Simply put, Xi aims to make China great again. Under Xi, Beijing is venturing out into the world with a level of confidence unprecedented in its modern history. China established its first overseas military base in Djibouti in the Horn of Africa region in 2015. Xi has pushed forward a massive reform of the military command structure and upgrades of its technology to produce a leaner, more efficient military by 2020. With the Belt and Road Initiative, Xi’s flagship economic connectivity campaign, Beijing is not only keeping its state-owned enterprises afloat by subsidizing its overseas operations as the domestic market faces overcapacity and oversupply, but it also aims to redraw the economic geography of the world, positioning China as the central pivot of the next phase of globalization. Xi’s China sees itself on a path toward achieving strategic parity with the United States.
The China You Wanted vs. The China You’re Getting
In the previous decade, some foreign observers of China argued that China’s integration into the global economy—paved by reforms that began in the Deng era in the 1980s and accelerated by China’s entry into the World Trade Organization in 2001—would usher in both greater civic freedoms and a transition toward a market economy. The impact on the Chinese economy has been nothing short of phenomenal. China has graduated from becoming a powerhouse of light manufacturing to heavy—and it is now pioneering in innovation, including artificial intelligence. The people of China are avid users of digital technologies like mobile payments and social media. According to a study by the Boston Consulting Group, Chinese internet users spend 2.7 hours a day online around the same duration as American and Japanese users. Chinese “netizens” are often vocal about social issues like pollution, providing the government with a real-time understanding of public opinion.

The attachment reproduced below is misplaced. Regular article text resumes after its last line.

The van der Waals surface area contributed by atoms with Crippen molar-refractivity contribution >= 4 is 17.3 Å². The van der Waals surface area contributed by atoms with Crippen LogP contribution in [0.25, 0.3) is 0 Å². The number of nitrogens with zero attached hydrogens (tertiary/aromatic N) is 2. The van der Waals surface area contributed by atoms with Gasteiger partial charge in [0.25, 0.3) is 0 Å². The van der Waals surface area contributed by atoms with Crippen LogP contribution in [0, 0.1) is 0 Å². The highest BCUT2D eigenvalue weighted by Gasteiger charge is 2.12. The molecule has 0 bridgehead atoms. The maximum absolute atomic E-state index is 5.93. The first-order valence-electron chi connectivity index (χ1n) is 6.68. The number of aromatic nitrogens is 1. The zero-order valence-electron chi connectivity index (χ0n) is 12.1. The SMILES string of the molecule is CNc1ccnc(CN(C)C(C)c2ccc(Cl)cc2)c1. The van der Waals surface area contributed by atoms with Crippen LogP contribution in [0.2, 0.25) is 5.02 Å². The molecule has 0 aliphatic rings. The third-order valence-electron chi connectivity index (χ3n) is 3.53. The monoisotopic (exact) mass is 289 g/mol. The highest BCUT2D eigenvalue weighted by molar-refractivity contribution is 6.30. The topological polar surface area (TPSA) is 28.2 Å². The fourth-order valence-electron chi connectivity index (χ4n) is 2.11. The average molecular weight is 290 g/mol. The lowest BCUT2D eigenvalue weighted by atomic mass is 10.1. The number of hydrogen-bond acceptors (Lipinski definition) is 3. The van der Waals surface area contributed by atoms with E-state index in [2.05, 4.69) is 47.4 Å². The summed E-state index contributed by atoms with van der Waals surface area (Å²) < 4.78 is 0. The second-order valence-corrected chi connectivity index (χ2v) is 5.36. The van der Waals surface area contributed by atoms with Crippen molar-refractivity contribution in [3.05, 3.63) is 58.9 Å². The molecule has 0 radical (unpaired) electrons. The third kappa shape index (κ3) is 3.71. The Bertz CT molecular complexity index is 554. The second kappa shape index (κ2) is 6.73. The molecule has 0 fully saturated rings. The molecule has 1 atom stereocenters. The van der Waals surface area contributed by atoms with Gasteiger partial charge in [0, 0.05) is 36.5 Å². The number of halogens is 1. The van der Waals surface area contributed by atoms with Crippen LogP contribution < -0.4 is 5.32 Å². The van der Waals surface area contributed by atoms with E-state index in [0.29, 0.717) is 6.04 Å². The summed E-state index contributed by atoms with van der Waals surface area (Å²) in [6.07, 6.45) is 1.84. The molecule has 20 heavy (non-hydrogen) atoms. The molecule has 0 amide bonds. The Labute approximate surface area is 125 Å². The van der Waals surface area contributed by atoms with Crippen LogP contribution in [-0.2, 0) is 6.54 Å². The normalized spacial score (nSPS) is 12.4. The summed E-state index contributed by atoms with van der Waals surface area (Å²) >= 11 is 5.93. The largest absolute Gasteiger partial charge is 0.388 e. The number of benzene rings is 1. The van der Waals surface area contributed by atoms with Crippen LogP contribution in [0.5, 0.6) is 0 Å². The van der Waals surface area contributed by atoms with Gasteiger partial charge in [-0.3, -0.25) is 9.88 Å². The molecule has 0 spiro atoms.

But the CCP under Xi has demonstrated its desire and ability to contain the disruptive potential of commerce and technology on Chinese politics and society. Instead of privatizing state-owned enterprises, the CCP is injecting party members into them. The internet in China now resembles more of an intranet. Intense internet censorship in China, in the eyes of many observers, now constitutes a “Great Firewall” with keyword filters, a paid million man army of internet loyalists, and other tools. On top of all this is an emerging artificial intelligence-powered social surveillance system powered by cameras paired with facial recognition software and big data-fueled “social credit” scores. Digital technology, as the case of China demonstrates so clearly, provides means of rebellion as well as social control.
Xi’s China shows that the end of history proclaimed triumphantly by proponents of liberalism is far away and that anti-liberalism has staying power. But there are risks with Xi’s push toward personalization of authority. By holding on to power indefinitely, Xi weakens the CCP’s ability to adjust and self-correct with the emergence of a new leader and governing doctrine. There is a risk that Xi’s CCP could double down on bad policies, make more enemies at home, or amble into conflict abroad.
China is already a great power. Within a generation, it will almost certainly become a superpower. If and once it achieves that status, Xi Jinping will most likely be the architect of that rise—for better or worse.
In his later years, Lee Kwan Yew, the founding father of Singapore, offered this sage advice that will prove to be valuable over the course of the next generation:
“The size of China’s displacement of the world balance is such that the world must find a new balance. It is not possible to pretend that this is just another big player. This is the biggest player in the history of the world.”
That new balance, it appears, will have to be forged by whoever rules America and Xi himself.